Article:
I recently created a blog post about Getting Started with AWS. I like what they do and think they’re a great platform but there is more than one horse in the public cloud race. Microsoft Azure is a close second to AWS and getting better every day. Microsoft has many advantages that AWS doesn’t: They are probably already in your datacenter and you probably have an ELA with them. If you do, check and see if there are Azure credits in there. Chances are you have some “free” money to use Azure. Even if that doesn’t apply to you, there are plenty of reasons to learn Azure. I recently passed the MCSE: Cloud exam with 70-533 and wanted to share the resources I used.
Microsoft provides a ton of free resources to learn Azure. The one that impressed me most is Openedx. If you sign in with your Microsoft account you will have access to free self-paced courses. At the time of writing there are 29 courses focused on both operations and developers. These include lab guides, lecture videos, and other resources. A great place to start is AZURE214x, Azure Fundamentals.
Microsoft also offered the Microsoft Virtual Academy, which provides training to many more Microsoft products than Azure. They have some very good courses that are up to date. Many of the videos are used in Openedx but this is a one stop shop for all videos without extra content if that is your learning style.
This course includes instruction for how to sign into the Azure portal and get your free trial. Their free trial is significantly different from AWS’s trial. AWS gives you a one year set of free resources in many, but not all, of their products. Azure gives you $200 of credit to use in your first month on anything. It is restricted so you can’t accidentally overspend, though that can be turned off.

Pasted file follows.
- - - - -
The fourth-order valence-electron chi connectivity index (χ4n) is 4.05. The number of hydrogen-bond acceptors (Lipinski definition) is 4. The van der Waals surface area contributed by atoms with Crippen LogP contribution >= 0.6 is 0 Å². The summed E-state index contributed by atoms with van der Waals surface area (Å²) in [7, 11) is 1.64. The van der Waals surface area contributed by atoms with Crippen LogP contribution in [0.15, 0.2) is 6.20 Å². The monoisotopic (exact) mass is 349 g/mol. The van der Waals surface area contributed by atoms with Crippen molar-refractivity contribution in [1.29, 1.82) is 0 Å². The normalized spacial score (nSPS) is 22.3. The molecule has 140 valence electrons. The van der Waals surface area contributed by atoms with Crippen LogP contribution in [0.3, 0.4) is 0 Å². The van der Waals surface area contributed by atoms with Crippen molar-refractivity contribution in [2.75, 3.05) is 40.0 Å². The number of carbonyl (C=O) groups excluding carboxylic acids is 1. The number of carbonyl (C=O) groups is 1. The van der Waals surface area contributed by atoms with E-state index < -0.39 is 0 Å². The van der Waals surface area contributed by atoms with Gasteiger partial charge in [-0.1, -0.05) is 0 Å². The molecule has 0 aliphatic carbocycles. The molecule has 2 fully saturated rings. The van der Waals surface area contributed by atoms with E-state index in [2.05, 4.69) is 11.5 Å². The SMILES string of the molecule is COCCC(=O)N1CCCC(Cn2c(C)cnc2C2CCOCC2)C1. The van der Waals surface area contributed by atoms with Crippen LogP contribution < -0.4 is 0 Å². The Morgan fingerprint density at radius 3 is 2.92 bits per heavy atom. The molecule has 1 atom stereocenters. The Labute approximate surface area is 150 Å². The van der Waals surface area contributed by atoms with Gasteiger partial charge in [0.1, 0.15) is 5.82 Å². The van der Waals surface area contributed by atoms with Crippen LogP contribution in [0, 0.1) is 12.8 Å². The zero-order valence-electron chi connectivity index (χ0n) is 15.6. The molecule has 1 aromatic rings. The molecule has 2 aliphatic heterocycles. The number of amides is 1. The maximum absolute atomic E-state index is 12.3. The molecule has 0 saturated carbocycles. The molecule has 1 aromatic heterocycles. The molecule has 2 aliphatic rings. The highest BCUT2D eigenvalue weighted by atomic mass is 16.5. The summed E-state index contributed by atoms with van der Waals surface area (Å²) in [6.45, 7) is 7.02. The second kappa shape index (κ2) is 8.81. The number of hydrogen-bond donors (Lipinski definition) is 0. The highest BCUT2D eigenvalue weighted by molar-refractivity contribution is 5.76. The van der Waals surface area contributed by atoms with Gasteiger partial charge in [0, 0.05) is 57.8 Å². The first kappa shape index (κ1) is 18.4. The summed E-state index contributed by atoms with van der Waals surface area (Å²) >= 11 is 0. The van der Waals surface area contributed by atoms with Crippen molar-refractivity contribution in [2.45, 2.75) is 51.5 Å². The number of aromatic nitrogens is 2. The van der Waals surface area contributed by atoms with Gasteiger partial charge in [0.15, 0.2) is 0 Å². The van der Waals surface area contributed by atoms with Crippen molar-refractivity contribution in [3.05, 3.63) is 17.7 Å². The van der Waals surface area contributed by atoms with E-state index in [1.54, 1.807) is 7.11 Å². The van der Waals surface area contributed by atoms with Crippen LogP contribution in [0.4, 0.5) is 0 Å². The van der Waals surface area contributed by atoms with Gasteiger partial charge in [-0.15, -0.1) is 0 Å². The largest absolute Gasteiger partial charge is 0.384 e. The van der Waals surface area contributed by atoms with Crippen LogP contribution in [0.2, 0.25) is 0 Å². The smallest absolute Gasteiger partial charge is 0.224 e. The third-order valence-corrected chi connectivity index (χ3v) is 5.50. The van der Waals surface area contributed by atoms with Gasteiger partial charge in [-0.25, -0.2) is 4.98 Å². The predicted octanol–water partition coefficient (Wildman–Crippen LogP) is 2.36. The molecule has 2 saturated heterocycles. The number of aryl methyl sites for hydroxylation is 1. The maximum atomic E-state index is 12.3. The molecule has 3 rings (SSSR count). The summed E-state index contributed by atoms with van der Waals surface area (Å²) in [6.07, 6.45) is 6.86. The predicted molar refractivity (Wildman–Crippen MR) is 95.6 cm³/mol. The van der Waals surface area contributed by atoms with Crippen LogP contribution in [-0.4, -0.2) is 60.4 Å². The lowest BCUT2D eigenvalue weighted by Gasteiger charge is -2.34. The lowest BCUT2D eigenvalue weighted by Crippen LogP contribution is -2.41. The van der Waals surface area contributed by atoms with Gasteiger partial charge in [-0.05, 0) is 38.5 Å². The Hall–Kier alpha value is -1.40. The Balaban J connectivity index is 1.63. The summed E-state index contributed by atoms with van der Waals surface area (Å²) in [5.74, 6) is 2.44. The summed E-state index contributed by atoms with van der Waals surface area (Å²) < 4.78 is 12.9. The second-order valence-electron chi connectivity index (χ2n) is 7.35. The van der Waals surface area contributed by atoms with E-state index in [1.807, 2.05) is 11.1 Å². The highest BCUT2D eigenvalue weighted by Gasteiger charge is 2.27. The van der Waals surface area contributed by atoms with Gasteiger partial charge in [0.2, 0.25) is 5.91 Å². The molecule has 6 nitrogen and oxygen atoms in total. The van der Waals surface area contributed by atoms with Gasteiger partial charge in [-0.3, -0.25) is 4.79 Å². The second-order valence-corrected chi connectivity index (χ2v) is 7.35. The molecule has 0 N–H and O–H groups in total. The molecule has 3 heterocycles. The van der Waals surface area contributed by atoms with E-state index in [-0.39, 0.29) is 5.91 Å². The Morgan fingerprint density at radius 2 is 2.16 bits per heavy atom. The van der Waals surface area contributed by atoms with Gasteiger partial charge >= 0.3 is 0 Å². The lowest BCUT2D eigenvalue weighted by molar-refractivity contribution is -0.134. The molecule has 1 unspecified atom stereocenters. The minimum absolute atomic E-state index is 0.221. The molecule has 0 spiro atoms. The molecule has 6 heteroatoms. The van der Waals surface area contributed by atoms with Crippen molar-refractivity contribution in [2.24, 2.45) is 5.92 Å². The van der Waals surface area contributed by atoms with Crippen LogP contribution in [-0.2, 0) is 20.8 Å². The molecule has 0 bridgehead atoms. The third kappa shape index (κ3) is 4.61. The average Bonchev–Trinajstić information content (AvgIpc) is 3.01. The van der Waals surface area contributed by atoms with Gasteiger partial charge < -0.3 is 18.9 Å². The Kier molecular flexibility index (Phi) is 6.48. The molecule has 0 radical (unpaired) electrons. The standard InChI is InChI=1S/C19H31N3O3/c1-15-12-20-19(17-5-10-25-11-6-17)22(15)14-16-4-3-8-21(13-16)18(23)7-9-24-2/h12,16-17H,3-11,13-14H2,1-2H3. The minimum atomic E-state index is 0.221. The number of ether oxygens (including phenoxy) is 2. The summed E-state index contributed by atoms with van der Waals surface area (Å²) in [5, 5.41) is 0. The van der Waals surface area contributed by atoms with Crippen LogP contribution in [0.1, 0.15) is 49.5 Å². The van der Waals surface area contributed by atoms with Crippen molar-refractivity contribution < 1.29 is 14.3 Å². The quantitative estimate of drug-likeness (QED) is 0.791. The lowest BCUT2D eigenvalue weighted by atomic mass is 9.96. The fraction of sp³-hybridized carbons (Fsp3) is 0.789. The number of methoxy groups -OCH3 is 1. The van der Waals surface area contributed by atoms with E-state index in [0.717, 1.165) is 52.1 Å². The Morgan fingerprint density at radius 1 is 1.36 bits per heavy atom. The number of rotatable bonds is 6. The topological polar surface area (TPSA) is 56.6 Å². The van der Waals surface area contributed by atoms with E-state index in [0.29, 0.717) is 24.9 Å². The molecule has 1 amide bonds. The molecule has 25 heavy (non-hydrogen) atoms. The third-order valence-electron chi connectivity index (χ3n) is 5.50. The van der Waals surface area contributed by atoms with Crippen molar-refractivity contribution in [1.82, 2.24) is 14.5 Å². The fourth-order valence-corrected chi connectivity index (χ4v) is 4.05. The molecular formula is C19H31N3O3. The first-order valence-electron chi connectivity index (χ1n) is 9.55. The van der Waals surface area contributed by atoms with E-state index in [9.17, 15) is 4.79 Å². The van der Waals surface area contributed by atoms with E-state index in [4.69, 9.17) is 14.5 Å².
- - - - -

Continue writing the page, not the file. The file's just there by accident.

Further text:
On their page they have a link to even more training. Many of these courses link back to Openedx website but there are other training options on here, plus some discounts on certification.
$200 dollars is a great amount of credit to test things out but one month is barely enough to play with and really learn. Another extremely impressive Microsoft program is Visual Studio Dev Essentials. This membership gives $25 of credit per month for a year and extended trials of Linux Academy, Pluralsight, Xamarin University, WintellectNOW, and Opsgility.
It is also worth mentioning that Microsoft is knocking it out of the park with their Azure Documentation. These are great sources of knowledge and cover topics exhaustively.
Now that you’re trained up you may want to get a certification to prove yourself. If so you can use the limited time Azure bundles. This gives you a voucher, a retake if you fail, and30 days access to a practice exam for 99 dollars. The offer ends June 30, 2017 and the voucher expires 3 months after the date of purchase. If you want to go for the full MCSA: Cloud you can buy the Azure Triple Pack for 279 dollars. This triples the previous bundle and all the vouchers expire in 6 months instead of 3.
As you can see, Microsoft offers multiple first part training opportunities to learn Azure. These are only the free options. If you want to pay they will gladly offer classroom training. I think these resources will be a great way to skill up and get ready for Azure.